Mixture Methods

Gaussian Mixture Models (GMMs) are flexible building blocks for other machine learning algorithms. This is in part because they are great approximations for general probability distributions but also because they remain somewhat interpretable even when the dataset gets very complex. This package makes use of GMMs to construct other algorithms.

Classification

Below is some example code of how you might use a GMM from sklego to perform classification.

import numpy as np
import matplotlib.pylab as plt

from sklearn.datasets import make_moons
from sklearn.preprocessing import StandardScaler

from sklego.mixture import GMMClassifier

n = 1000
X, y = make_moons(n)
X = X + np.random.normal(n, 0.12, (n, 2))
X = StandardScaler().fit_transform(X)
U = np.random.uniform(-2, 2, (10000, 2))

mod = GMMClassifier(n_components=4).fit(X, y)

plt.figure(figsize=(14, 3))
plt.subplot(121)
plt.scatter(X[:, 0], X[:, 1], c=mod.predict(X), s=8)
plt.title("classes of points");

plt.subplot(122)
plt.scatter(U[:, 0], U[:, 1], c=mod.predict_proba(U)[:, 1], s=8)
plt.title("classifier boundary");
_images/outlier-clf.png

Outlier Detection

Below is some example code of how you might use a GMM from sklego to do outlier detection. Note that the GMM outlier detection generates prediction values that are either -1 (outlier) or +1 (normal).

import numpy as np
import matplotlib.pylab as plt

from sklearn.datasets import make_moons
from sklearn.preprocessing import StandardScaler

from sklego.mixture import GMMOutlierDetector

n = 1000
X = make_moons(n)[0] + np.random.normal(n, 0.12, (n, 2))
X = StandardScaler().fit_transform(X)
U = np.random.uniform(-2, 2, (10000, 2))

mod = GMMOutlierDetector(n_components=16, threshold=0.95).fit(X)

plt.figure(figsize=(14, 3))
plt.subplot(121)
plt.scatter(X[:, 0], X[:, 1], c=mod.score_samples(X), s=8)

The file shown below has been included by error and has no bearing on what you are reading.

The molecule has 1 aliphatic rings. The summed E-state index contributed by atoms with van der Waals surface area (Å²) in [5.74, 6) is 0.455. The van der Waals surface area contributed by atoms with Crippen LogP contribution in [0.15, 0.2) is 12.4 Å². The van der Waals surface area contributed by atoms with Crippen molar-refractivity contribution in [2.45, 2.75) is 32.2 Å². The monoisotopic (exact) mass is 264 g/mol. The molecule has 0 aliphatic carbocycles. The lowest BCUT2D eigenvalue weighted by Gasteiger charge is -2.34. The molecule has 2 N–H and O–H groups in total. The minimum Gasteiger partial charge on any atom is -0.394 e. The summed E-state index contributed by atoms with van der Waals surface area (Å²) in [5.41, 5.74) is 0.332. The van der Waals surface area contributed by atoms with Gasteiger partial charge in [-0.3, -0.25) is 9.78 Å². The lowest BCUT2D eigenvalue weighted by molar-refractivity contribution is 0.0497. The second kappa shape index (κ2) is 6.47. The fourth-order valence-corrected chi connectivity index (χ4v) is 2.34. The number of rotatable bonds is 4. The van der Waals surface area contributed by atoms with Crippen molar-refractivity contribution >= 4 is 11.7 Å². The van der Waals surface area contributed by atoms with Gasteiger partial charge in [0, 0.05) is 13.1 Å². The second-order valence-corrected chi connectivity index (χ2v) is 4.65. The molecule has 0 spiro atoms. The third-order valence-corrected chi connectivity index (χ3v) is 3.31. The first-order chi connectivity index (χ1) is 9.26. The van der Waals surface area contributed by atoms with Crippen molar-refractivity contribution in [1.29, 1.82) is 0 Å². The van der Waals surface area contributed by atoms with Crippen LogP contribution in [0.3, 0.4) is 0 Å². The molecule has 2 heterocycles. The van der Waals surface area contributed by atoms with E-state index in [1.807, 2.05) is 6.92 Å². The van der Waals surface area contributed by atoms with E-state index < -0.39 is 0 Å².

plt.title("likelihood of points given mixture of 16 gaussians");

plt.subplot(122)
plt.scatter(U[:, 0], U[:, 1], c=mod.predict(U), s=8)
plt.title("outlier selection")
_images/outlier-mixture.png

Note that with a GMM there are multiple ways to select outliers. Instead of selection points that are beyond the likely quantile threshold one can also specify the number of standard deviations away from the most likely standard deviations a given point it.

plt.figure(figsize=(14, 3))
for i in range(1, 5):
    mod = GMMOutlierDetector(n_components=16, threshold=i, method="stddev").fit(X)
    plt.subplot(140 + i)
    plt.scatter(U[:, 0], U[:, 1], c=mod.predict(U), s=8)
    plt.title(f"outlier sigma={i}");
_images/outlier-mixture-stddev.png

Detection Details

The outlier detection methods that we use are based on the likelihoods that come out of the estimated Gaussian Mixture. Depending on the setting you choose we have a different method for determining if a point is inside or outside the threshold.

  1. If the “quantile” method is used we take all the likelihood scores found that the GMM associates on a training dataset to determine where to set a threshold. The threshold value must be between 0 and 1 here.
  2. If the “stddev” method is used then the threshold value is now interpreted as the number of standard deviations lower than the mean we are. We only calculate the standard deviation on the lower scores because there’s usually more variance here. Note that this setting allows you to be much more picky in selecting than the “quantile” setting since this method allows you to be more exclusive than the “quantile” method with threshold equal to one.
_images/outlier-mixture-threshold.png

As a sidenote: this image was generated with some dummy data, but its code can be found below.

import numpy as np
import matplotlib.pylab as plt
from scipy.stats import gaussian_kde

score_samples = np.random.beta(220, 10, 3000)
density = gaussian_kde(score_samples)
likelihood_range = np.linspace(0.80, 1.0, 10000)

index_max_y = np.argmax(density(likelihood_range))
mean_likelihood = likelihood_range[index_max_y]
new_likelihoods = score_samples[score_samples < mean_likelihood]
new_likelihoods_std = np.sqrt(np.sum((new_likelihoods - mean_likelihood) ** 2)/(len(new_likelihoods) - 1))

plt.figure(figsize=(14, 3))
plt.subplot(121)
plt.plot(likelihood_range, density(likelihood_range), 'k')
xs = np.linspace(0.8, 1.0, 2000)
plt.fill_between(xs, density(xs), alpha=0.8)
plt.title("log-lik values from with GMM, quantile is based on blue part");

plt.subplot(122)
plt.plot(likelihood_range, density(likelihood_range), 'k')
plt.plot([mean_likelihood, mean_likelihood], [0, density(mean_likelihood)], 'k--')
xs = np.linspace(0.8, mean_likelihood, 2000)
plt.fill_between(xs, density(xs), alpha=0.8)
plt.title("log-lik values from with GMM, stddev is based on blue part");